Ever since the Wright brothers innovated in the back of their bicycle shop in Dayton, Ohio, aviation has been, at heart, a nuts-and-bolts endeavor. For all the sophisticated equipment Idaho National Laboratory’s Unmanned Aerial Systems team has at its disposal for testing high-tech cameras, radios and sensors, there is still a lot of gearhead ingenuity involved.
Here, a $500,000 high-tech surveillance camera is kept aloft on an aircraft powered by a 1/2-horsepower gasoline engine adapted from a Honda pressure washer. The launching catapult for the plane is basically an oversized potato gun.
The group operates both in Idaho Falls and at the INL Site from a base that includes a 1,000-foot paved runway, a control trailer and a newly built 1,500-square-foot hangar.
The Department of Energy complex has noted INL’s strength in testing unmanned aerial vehicles, or UAVs (better known as drones). Over 20 years, the lab has developed capabilities to test new platforms and evaluate technology not only for DOE but also the Department of Defense and private industry. With 890 square miles of open high-altitude desert, a secure border, and a sophisticated wireless test bed, the INL Site has proven to be a great place for testing unmanned aerial vehicles against real-world conditions like severe weather, temperature swings and day/night operations.
The first UAV work at INL involved infrared imagery and sensors to monitor remediation work and, in the case of wildfires, to collect GPS information to better coordinate ground efforts. When the runway was installed in 2010, it allowed for the use of fixed-wing aircraft. Since then, INL has spent more than $4 million to train personnel, procure aircraft and establish support facilities. Overall, INL supports more than 40 types of unmanned aircraft using mobile control stations that incorporate power, communication, monitoring and data acquisition capabilities.
The flagship of the INL fleet is a modified Arcturus T-20, a medium-range, fully composite aircraft. Eight feet long and 18 feet wide from wingtip to wingtip, it weighs 175 pounds fully fueled and can stay aloft for 10 to 12 hours.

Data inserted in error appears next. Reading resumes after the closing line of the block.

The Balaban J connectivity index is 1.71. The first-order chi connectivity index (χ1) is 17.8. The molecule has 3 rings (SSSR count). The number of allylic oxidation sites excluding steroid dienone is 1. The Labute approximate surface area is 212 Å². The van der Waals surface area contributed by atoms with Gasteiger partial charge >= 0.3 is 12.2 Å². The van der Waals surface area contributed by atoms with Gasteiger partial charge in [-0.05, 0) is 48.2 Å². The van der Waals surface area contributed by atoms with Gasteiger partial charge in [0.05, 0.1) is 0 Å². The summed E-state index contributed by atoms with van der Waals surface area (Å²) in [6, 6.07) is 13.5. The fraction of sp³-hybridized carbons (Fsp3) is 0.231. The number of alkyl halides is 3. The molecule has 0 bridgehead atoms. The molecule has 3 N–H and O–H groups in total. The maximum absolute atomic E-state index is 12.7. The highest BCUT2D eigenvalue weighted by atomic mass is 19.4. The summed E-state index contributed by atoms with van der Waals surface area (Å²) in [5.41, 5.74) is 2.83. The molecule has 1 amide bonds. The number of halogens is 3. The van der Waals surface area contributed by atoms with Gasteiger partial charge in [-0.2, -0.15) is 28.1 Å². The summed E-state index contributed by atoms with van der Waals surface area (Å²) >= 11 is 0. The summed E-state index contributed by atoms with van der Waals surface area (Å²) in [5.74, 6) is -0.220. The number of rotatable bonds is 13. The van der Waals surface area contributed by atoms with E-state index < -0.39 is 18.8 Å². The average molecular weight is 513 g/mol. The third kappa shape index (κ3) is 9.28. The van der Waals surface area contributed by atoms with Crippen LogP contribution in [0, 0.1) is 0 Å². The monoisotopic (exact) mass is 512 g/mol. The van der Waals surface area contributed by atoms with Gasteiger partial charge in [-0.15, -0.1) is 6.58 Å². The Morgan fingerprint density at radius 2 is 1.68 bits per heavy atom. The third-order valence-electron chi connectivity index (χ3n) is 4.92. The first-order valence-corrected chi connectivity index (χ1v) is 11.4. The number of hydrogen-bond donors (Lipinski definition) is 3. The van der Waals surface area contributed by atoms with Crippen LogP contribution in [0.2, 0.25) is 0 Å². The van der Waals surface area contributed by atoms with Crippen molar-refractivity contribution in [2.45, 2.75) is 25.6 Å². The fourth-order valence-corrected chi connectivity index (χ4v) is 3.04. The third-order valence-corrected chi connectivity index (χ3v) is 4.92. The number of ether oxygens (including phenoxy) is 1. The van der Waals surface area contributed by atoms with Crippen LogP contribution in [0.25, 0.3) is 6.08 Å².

“They’re workhorses. They’re mules. They’re anything we want them to be,” said Matthew Balderree, who came to INL in 2014 from the U.S. Air Force.
Managing a fleet
Once a drone is aloft, one of the biggest tasks is not flying it from the command trailer, but rather keeping tabs on the computer to make sure nothing goes wrong. “More and more, our job is making sure it’s doing what needs to be done as opposed to telling it what to do,” Balderree said.
Properly equipped and programmed, a system equipped with artificial intelligence (AI) should be able to inspect a complex of wind turbines or a solar farm and automatically downlink data to computers on the ground for processing. It can support nuclear and other industrial plant operations by lowering inspection costs and increasing efficiency. Likewise, AI could make agriculture more efficient, automatically inspecting sprinkler lines or looking for crop damage from insects. “Drones are going to have a really good return on investment when it gets to that point,” he said.
INL offers engineering and integration capabilities to test advanced sensor, electronics and communication packages. The team can design, manufacture and integrate custom boards, chip sets and electronics at its shop. The team operates over almost the entire radio frequency spectrum, which is administered and maintained by INL’s Wireless Test Bed and its frequency spectrum managers.
Additionally, INL has accumulated numerous Certificates of Waiver or Authorization from the Federal Aviation Administration. Issued to public operators for specific unmanned aerial activities, these certificates allow the lab to operate in the administration’s approved airspace, ranging from Mud Lake northeast of the INL Site to Carey, ID in the southwest. This makes it easier to conduct a wide range of tests in one place, Balderree said. “We’re probably one of the few locations with that quality of assets.”
One of the greatest satisfactions in Balderree’s job comes from the crew’s flexibility to independently conduct rapid prototyping of radios and sensors.
“We don’t have a dog in the fight,” he said. “We’re trying to find out if these products are going to meet the needs of the guys in the field. We want to know that a piece of equipment is going to power up and work every time. We provide integration, testing and validation from an unbiased partner.”